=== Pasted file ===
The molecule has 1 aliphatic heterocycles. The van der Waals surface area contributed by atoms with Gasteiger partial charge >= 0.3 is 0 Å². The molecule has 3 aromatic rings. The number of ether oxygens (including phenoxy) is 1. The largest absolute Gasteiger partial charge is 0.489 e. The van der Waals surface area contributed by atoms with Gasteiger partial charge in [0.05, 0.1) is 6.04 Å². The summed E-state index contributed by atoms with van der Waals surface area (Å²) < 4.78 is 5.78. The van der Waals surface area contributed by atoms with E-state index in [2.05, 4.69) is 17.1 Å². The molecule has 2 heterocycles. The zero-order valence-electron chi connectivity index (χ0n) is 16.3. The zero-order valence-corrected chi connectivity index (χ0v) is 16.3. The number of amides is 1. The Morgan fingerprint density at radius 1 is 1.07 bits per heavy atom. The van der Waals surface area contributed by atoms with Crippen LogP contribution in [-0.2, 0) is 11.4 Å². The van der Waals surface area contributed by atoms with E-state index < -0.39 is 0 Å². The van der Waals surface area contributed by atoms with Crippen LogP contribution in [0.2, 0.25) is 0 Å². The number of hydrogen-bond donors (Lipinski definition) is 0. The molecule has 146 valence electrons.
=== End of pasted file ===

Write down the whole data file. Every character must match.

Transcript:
The molecule has 1 aliphatic heterocycles. The van der Waals surface area contributed by atoms with Gasteiger partial charge >= 0.3 is 0 Å². The molecule has 3 aromatic rings. The number of ether oxygens (including phenoxy) is 1. The largest absolute Gasteiger partial charge is 0.489 e. The van der Waals surface area contributed by atoms with Gasteiger partial charge in [0.05, 0.1) is 6.04 Å². The summed E-state index contributed by atoms with van der Waals surface area (Å²) < 4.78 is 5.78. The van der Waals surface area contributed by atoms with E-state index in [2.05, 4.69) is 17.1 Å². The molecule has 2 heterocycles. The zero-order valence-electron chi connectivity index (χ0n) is 16.3. The zero-order valence-corrected chi connectivity index (χ0v) is 16.3. The number of amides is 1. The Morgan fingerprint density at radius 1 is 1.07 bits per heavy atom. The van der Waals surface area contributed by atoms with Crippen LogP contribution in [-0.2, 0) is 11.4 Å². The van der Waals surface area contributed by atoms with E-state index < -0.39 is 0 Å². The van der Waals surface area contributed by atoms with Crippen LogP contribution in [0.2, 0.25) is 0 Å². The number of hydrogen-bond donors (Lipinski definition) is 0. The molecule has 146 valence electrons.